Half of people aged 60 and older are online. I read that somewhere when I was trying to figure out why my mother was on Facebook.
As you may recall from previous posts, she is quite a bit of a character. Unfortunately, it does not come across in her online persona, as she insists on being totally demure and subdued. Just the other day she called me in a huff because someone had tagged her in a photo that wasn’t very flattering. So, being the good daughter, I walked her through the process of untagging (and then I kept the photo for myself and posted it across all of my social media networks).
As of late, she’s been using Facebook as a display board for her family photos. Everyday she posts two or three black and white pictures and her dearest 3 friends comment on her youthful beauty or on how much time has passed.
I’ve seen these pictures hundreds of times. My mom was big about show and tell and I didn’t mind being shown and told. I can’t tell you how may hours I spent flipping through crackling albums and boxes of photos – ignoring her every word and making up my own stories and names from the images.
Her latest post, however, was of a photo I had never seen and the catalyst for the most confusing 90 seconds of my life.
First, I spent some time admiring my outfit. I wondered if it was part of my Beethoven stage, as I figured I was right around the age I began taking piano lessons. And then I thought that pattern on the skirt and shirt was clearly the inspiration for Tetris or Galactica. Then my focus shifted to the actual photo. I thought it was very artsy of them to take a black and white photo in the 80’s when color was all the rage.
After about half-a-minute, I noticed my father on the right, who was totally asleep, next to my mother in the polka dots and mustache and I was like boy they look young. And then I recognized the guy standing next to my mom was her father (they have the same mustache), which was weird because I was told I never got to meet him because he died before I was born. But there he was standing next to me and holding my brother…who is almost nine years my elder.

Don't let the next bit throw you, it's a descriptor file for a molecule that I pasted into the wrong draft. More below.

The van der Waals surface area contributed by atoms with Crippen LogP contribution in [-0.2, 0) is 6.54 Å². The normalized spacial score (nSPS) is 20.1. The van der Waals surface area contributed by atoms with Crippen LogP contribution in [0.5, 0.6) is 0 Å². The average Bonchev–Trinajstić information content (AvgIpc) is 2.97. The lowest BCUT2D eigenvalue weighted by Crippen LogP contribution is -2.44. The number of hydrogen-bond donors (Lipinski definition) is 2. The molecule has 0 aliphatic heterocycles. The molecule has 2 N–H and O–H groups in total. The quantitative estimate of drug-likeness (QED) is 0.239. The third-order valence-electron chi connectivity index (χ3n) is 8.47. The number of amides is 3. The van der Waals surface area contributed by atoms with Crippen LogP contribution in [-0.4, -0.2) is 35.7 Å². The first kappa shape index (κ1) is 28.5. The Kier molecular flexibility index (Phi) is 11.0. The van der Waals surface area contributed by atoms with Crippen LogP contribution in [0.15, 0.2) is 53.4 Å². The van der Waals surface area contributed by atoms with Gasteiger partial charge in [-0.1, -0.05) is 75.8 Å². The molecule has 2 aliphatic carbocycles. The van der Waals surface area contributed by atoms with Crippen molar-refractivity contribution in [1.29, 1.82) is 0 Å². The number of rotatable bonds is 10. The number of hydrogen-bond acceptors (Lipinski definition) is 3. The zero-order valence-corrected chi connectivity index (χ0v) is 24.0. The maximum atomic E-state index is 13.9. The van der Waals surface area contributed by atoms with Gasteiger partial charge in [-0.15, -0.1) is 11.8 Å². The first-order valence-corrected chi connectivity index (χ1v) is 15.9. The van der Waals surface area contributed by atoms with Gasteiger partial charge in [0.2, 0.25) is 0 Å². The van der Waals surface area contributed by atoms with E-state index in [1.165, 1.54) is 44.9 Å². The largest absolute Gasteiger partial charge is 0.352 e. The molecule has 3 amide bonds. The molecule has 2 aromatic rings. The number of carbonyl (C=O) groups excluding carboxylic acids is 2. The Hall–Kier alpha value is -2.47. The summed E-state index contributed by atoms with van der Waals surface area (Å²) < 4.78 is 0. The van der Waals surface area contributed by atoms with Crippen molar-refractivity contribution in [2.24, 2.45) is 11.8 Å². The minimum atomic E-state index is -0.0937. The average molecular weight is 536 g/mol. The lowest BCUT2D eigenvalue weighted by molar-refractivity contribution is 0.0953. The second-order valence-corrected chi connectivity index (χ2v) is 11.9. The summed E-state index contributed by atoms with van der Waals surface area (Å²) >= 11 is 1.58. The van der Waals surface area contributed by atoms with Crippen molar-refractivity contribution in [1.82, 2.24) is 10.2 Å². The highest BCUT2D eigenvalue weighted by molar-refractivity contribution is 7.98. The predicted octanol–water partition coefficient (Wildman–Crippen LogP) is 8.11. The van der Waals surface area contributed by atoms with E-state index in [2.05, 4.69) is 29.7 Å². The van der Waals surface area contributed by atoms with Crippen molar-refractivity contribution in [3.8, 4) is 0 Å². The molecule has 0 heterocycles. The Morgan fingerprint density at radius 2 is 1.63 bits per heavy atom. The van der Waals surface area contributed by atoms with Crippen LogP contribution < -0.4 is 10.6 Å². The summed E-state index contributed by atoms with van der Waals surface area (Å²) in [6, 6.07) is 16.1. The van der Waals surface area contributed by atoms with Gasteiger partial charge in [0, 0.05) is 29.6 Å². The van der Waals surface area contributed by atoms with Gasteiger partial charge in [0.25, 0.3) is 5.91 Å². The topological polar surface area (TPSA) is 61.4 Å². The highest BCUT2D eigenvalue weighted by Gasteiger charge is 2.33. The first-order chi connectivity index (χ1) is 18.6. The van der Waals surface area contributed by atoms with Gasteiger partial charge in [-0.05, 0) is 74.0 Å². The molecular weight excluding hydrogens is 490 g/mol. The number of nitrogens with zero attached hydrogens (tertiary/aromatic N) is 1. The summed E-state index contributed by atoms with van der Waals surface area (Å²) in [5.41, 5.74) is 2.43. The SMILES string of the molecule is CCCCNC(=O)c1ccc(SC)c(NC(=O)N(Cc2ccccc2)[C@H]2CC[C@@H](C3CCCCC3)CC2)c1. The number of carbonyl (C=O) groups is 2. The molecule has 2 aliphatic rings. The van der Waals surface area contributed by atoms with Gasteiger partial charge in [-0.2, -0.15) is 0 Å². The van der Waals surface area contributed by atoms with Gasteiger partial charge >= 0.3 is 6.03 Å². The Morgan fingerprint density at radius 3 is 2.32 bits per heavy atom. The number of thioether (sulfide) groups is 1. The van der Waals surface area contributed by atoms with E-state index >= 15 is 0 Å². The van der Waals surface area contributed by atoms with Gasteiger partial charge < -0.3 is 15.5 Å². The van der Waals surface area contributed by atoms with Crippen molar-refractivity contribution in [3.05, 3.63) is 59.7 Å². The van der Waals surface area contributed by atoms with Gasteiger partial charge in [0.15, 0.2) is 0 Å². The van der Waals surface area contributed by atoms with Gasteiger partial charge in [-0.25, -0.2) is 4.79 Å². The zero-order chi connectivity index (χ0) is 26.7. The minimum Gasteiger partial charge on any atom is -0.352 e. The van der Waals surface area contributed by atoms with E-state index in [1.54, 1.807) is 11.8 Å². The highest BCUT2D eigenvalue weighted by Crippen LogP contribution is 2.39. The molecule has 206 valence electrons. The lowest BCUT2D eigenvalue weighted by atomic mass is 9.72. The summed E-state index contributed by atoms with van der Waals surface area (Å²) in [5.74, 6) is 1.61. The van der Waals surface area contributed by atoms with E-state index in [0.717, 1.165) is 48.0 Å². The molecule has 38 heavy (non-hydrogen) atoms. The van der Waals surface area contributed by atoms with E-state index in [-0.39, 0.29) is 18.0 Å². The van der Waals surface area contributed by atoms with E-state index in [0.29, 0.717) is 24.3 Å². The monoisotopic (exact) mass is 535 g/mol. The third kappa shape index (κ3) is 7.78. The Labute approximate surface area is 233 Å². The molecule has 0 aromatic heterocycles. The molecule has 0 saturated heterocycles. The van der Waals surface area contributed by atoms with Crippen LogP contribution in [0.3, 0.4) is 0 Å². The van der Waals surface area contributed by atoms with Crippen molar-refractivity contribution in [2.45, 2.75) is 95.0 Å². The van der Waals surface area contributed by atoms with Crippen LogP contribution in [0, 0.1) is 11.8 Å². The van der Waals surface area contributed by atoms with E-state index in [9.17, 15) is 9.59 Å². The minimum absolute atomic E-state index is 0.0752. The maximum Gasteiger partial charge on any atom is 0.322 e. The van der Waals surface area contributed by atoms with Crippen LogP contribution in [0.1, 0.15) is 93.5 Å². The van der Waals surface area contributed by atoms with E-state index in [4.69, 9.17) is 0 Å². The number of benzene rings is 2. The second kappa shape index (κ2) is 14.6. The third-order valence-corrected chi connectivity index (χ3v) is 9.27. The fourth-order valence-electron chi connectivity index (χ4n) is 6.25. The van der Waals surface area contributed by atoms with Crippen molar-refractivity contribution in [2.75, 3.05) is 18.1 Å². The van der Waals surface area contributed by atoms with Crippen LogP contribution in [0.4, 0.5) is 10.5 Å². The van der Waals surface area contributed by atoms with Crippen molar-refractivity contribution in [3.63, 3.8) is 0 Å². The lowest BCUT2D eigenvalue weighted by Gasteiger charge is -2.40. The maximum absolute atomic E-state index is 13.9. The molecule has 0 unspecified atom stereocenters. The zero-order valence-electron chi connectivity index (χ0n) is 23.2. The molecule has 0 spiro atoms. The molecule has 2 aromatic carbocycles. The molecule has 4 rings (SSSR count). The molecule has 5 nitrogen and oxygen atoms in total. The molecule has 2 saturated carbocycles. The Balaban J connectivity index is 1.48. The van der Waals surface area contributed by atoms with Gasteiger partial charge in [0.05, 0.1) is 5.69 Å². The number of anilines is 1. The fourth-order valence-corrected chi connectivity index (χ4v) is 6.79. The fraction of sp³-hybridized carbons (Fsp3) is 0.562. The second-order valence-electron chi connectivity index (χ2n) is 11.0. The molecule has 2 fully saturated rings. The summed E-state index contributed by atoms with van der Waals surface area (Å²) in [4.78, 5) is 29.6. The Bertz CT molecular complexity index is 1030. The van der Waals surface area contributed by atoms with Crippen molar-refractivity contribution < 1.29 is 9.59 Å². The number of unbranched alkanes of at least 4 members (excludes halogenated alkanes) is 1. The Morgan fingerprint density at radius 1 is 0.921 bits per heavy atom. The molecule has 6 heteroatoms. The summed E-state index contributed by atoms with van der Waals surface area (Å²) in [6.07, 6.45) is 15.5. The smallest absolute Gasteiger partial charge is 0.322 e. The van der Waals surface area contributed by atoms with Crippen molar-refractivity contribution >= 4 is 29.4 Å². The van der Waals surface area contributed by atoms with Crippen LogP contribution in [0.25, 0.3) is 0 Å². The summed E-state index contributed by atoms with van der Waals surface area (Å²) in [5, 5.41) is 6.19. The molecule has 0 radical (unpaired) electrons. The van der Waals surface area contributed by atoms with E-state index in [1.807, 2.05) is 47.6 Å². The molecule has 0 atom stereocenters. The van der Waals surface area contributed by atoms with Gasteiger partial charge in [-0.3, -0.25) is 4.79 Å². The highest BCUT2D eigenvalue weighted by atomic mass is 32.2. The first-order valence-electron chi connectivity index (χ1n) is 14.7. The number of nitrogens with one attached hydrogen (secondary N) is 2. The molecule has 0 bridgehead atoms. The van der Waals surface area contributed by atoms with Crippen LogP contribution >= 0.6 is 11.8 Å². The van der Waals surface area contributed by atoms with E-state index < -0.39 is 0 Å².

I felt myself getting dizzy. I remembered that final scene from “The Shinning,” you know with the photo of Jack Nicholson from the past or the future or whatever that was:
Before stepping away from the computer to look for an ax, I read my mom’s post where she explained that it was a photo her half-sister emailed from Cuba. And the little girl in the photo was my mysterious half-an-aunt-with-two-arms that is currently wandering around Cuba. (So, just a quick recap I have a half-aunt in Cuba that I’ve never met and a great-aunt with half-an-arm in the States that won’t leave me alone.)
I kept staring her image in the photo. The resemblance is uncanny.
If this woman and I looked exactly the same at that age, perhaps if I found current photo of her, it would be a good indicator of how I will look when I’m 50. So, I trolled my mother’s Facebook page until I found one. And, well…
There she was, in a bathing suit, and she’s hideous.
2 thoughts on “If I could turn back time”
Don’t worry Mari. If your aunt now looks hideous, it’s because they don’t produce Olay Regenerist Micro-sculpting Cream Advanced Anti Aging Moisturize in Cuba yet. They don’t even have Vaseline. The locals have to make do with state-manufactured petroleum jelly for their anti-aging formula. In the good old USA, with just a few visits to Macy’s, you’ll look beautiful until you are 80+, then after that you’ll look distinguished.
I’ve just sent her a case of this Olay Regenerist cream you speak of. It cost a pretty penny, between the cost of the cream and the mule’s fee to take it with him. I suppose it’s worth it if it helps my half-aunt look half-better.